A Beginner’s Step By Step Guide to Magnetic Fishing

You might have an adventurous streak and a natural inclination to do a lot of outdoor hobbies. If so, you might have heard about Magnetic Fishing and the thrill it brings to many people. More about this activity on this site here. This is a relatively new hobby, and it’s a lot of fun. People of all ages can do this, and the kits are very affordable. You might find a lot of things to be uncovered. But there are dangers to this kind of hobby that you want to consider. Below are other pieces of information that you may want to know about before making this a hobby.

About Magnetic Fishing

Magnetic fishing does not necessarily catch the regular salmon, bass and carps. This is because magnets don’t snag fish, and this is not something you should do if you’re looking to bring home some nice snapper or mackerel for dinner. Instead, the magnets act as a metal detector where you tie it to the end of a rope. They stay in place with the help of a carabiner clip or a Palomar knot while you run it along the bottom of the water.

A Beginners Guide to Magnetic Fishing

Some anglers may add multi-use magnetic coat hooks that come in handy for hanging their things on steel walls while they go fishing. Some go to places that offer lockers where they can leave some of their stuff while they go fishing, and these are just some handy items that make life generally easier. You can learn more about magnetic coat hooks in the link provided for more information about essentials to bring with you. Some of them can hold up to five pounds, and there’s no need to drill them in place.

Most of the time, the hobbyists are strong enough to pull out various kinds of debris. Sometimes, this involves discarded items like road signs, bicycles, and the classic old boot. Other exciting finds may include coins, safes, and artifacts from world war II! You might be surprised by the wealth of things you can find in rivers, lakes, docks, and seas.


Equipment to Use

There are three things that you need, and these include a pair of gloves, rope and a magnet. Other accessories may also be helpful to improve the results, but they might not always be a necessity.


It’s always a requirement to bring a neodymium magnet with you, and this should be the right type. The entire process of picking the right magnet is not just as simple as picking items from the grocery store or a hobby shop. You shouldn’t buy the first magnet that you see, and instead, you need to do some research before anything else.

Specifically, it would help if you had a neodymium magnet referred to as a rare earth material. These are popular because of their massive pulling forces, and they have a higher chance of most likely grabbing whatever treasure that’s hiding under the water.

Magnets require eye bolts because they are the places where you tie the ropes. Get more info about this in this url https://en.wikipedia.org/wiki/Magnet. They have different strengths and basically, what you need is something that can hold a weight of somewhere between 300 pounds to 400 pounds.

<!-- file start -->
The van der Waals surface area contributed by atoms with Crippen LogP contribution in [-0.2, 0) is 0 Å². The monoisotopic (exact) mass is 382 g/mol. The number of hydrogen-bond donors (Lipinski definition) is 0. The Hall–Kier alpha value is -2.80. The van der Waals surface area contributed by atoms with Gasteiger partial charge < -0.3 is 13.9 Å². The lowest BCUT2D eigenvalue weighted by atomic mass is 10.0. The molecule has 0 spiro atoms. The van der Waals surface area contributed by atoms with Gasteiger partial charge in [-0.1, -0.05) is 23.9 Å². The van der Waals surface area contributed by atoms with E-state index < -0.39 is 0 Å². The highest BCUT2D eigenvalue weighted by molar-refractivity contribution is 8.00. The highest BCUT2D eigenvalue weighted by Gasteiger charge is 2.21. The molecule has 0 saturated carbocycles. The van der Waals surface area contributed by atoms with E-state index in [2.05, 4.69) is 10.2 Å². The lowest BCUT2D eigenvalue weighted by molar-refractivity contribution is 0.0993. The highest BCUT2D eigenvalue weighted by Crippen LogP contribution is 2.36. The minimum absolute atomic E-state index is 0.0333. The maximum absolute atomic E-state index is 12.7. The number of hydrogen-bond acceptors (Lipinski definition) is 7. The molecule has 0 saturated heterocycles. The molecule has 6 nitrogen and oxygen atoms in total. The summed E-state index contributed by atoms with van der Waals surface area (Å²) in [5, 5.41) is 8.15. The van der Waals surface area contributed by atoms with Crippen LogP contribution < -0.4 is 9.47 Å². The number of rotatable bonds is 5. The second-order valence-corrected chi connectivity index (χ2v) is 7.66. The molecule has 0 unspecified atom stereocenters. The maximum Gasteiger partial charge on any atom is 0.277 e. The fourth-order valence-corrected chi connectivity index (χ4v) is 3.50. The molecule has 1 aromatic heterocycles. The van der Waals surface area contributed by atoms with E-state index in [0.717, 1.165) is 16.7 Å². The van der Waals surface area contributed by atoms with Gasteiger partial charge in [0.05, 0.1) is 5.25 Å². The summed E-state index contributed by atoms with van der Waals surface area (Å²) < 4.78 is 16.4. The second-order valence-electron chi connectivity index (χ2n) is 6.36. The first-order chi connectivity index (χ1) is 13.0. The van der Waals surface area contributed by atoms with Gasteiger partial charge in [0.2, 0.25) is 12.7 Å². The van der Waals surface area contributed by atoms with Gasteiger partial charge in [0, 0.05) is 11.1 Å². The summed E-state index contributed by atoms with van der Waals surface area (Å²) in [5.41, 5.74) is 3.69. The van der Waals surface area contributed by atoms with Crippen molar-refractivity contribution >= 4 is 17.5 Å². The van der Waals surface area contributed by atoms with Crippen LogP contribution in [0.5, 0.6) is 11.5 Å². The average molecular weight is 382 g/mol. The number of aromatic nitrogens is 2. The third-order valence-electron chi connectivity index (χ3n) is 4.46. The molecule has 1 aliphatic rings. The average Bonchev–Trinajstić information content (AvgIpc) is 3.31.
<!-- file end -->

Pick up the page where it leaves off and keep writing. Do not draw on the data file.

These are very reliable and strong, especially if you’re looking for a bigger haul or want a smaller chance of failure. Some have the option of supporting more than 1200 pounds of weight. They are very durable and super strong, and you’ll never lose the things you’re pulling out. The magnets are available on many shopping platforms and websites. Other considerations include a one-sided or a double-sided magnet. Each of these types has its advantages and disadvantages, and they are ideal for use in piers, docks, and bridges. However, one of the cons is that the one-sided varieties are not known for catching more exciting finds as they continue to drag at the bottom of the area where you’re fishing.

Meanwhile, the double-sided varieties are best for casting or throwing magnets into the water. This will still work depending on where you’re using it in a straight and downward manner. However, it will not be as efficient as the one-sided varieties. Double-sided types are generally more expensive and can cause back pain if you’re not careful. Here are other essentials to bring with you.


Usually, you will need a sturdy and good rope that you’ll be able to pull and hold onto while you’re doing magnet fishing. Tougher ropes hold as much importance as strong neodymium. The last thing that you would want to happen whenever you’re pulling a treasure chest is for the rope to break, and the neodymium will join the buried things beneath the water.

You can purchase these from shops, or you can make your own. Most of the pre-made kits that are common in stores are either made up of nylon rope or anything that’s essentially made up of paracord. These kits are more reliable, and they are very strong. You won’t quickly lose the neodymium with the lighter ropes, but there’s a downside to consider. This is the overall size of the magnet. The paracord varieties are not usually thick, so some might find it challenging to get a grip on them. Usually, you’re trading the comfort for the functionality if you’re using this type. Another material to consider is nylon since it can take a lot of heavy use and abuse. This is more than perfect, especially if you’re trying to pull something stuck in the mud or other underwater debris.

Nylons stretch a little, especially if they are put under tension. When you’re into magnet fishing, you might want the paracord over the nylon because it will result in an overall excellent experience. You might have known magnet fishers who are bringing both paracord and nylon into their favorite lakes or spots, so they’ll quickly get a grip when they catch something.

Other things that you might consider are gloves. They protect you from jagged pieces of metals, old fishing hooks, and rusty bicycles. You can protect your hands from cuts as well or prevent yourself from getting cut.